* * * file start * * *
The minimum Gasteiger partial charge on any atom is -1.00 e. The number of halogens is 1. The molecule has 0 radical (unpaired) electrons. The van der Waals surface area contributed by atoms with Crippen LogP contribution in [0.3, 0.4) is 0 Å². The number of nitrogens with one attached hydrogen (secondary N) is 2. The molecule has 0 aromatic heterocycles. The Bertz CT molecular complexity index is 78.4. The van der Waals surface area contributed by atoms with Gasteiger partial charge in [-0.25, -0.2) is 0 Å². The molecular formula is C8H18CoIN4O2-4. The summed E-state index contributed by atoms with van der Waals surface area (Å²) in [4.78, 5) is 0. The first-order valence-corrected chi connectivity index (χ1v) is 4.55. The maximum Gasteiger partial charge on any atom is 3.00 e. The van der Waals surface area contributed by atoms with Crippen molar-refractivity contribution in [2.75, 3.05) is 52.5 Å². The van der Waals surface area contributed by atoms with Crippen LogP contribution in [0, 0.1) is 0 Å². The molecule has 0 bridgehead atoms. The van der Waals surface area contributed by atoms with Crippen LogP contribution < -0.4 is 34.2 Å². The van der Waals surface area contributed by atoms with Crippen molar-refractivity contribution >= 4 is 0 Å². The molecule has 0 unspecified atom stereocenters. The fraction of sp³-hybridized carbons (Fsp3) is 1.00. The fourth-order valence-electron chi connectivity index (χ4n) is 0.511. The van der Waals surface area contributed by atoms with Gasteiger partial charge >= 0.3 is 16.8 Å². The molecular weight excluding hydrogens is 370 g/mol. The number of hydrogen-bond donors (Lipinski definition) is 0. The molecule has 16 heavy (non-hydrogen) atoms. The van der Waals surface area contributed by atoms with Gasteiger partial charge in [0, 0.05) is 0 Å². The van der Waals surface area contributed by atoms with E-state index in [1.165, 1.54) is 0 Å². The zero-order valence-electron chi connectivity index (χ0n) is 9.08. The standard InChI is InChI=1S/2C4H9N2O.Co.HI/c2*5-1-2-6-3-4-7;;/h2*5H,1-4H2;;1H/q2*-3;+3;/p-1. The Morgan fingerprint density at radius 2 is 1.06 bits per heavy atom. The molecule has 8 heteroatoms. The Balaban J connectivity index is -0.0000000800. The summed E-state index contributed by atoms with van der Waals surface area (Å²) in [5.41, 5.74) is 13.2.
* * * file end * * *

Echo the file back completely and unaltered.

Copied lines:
The minimum Gasteiger partial charge on any atom is -1.00 e. The number of halogens is 1. The molecule has 0 radical (unpaired) electrons. The van der Waals surface area contributed by atoms with Crippen LogP contribution in [0.3, 0.4) is 0 Å². The number of nitrogens with one attached hydrogen (secondary N) is 2. The molecule has 0 aromatic heterocycles. The Bertz CT molecular complexity index is 78.4. The van der Waals surface area contributed by atoms with Gasteiger partial charge in [-0.25, -0.2) is 0 Å². The molecular formula is C8H18CoIN4O2-4. The summed E-state index contributed by atoms with van der Waals surface area (Å²) in [4.78, 5) is 0. The first-order valence-corrected chi connectivity index (χ1v) is 4.55. The maximum Gasteiger partial charge on any atom is 3.00 e. The van der Waals surface area contributed by atoms with Crippen molar-refractivity contribution in [2.75, 3.05) is 52.5 Å². The van der Waals surface area contributed by atoms with Crippen LogP contribution in [0, 0.1) is 0 Å². The molecule has 0 bridgehead atoms. The van der Waals surface area contributed by atoms with Crippen LogP contribution < -0.4 is 34.2 Å². The van der Waals surface area contributed by atoms with Crippen molar-refractivity contribution >= 4 is 0 Å². The molecule has 0 unspecified atom stereocenters. The fraction of sp³-hybridized carbons (Fsp3) is 1.00. The fourth-order valence-electron chi connectivity index (χ4n) is 0.511. The van der Waals surface area contributed by atoms with Gasteiger partial charge >= 0.3 is 16.8 Å². The molecular weight excluding hydrogens is 370 g/mol. The number of hydrogen-bond donors (Lipinski definition) is 0. The molecule has 16 heavy (non-hydrogen) atoms. The van der Waals surface area contributed by atoms with Gasteiger partial charge in [0, 0.05) is 0 Å². The van der Waals surface area contributed by atoms with E-state index in [1.165, 1.54) is 0 Å². The zero-order valence-electron chi connectivity index (χ0n) is 9.08. The standard InChI is InChI=1S/2C4H9N2O.Co.HI/c2*5-1-2-6-3-4-7;;/h2*5H,1-4H2;;1H/q2*-3;+3;/p-1. The Morgan fingerprint density at radius 2 is 1.06 bits per heavy atom. The molecule has 8 heteroatoms. The Balaban J connectivity index is -0.0000000800. The summed E-state index contributed by atoms with van der Waals surface area (Å²) in [5.41, 5.74) is 13.2.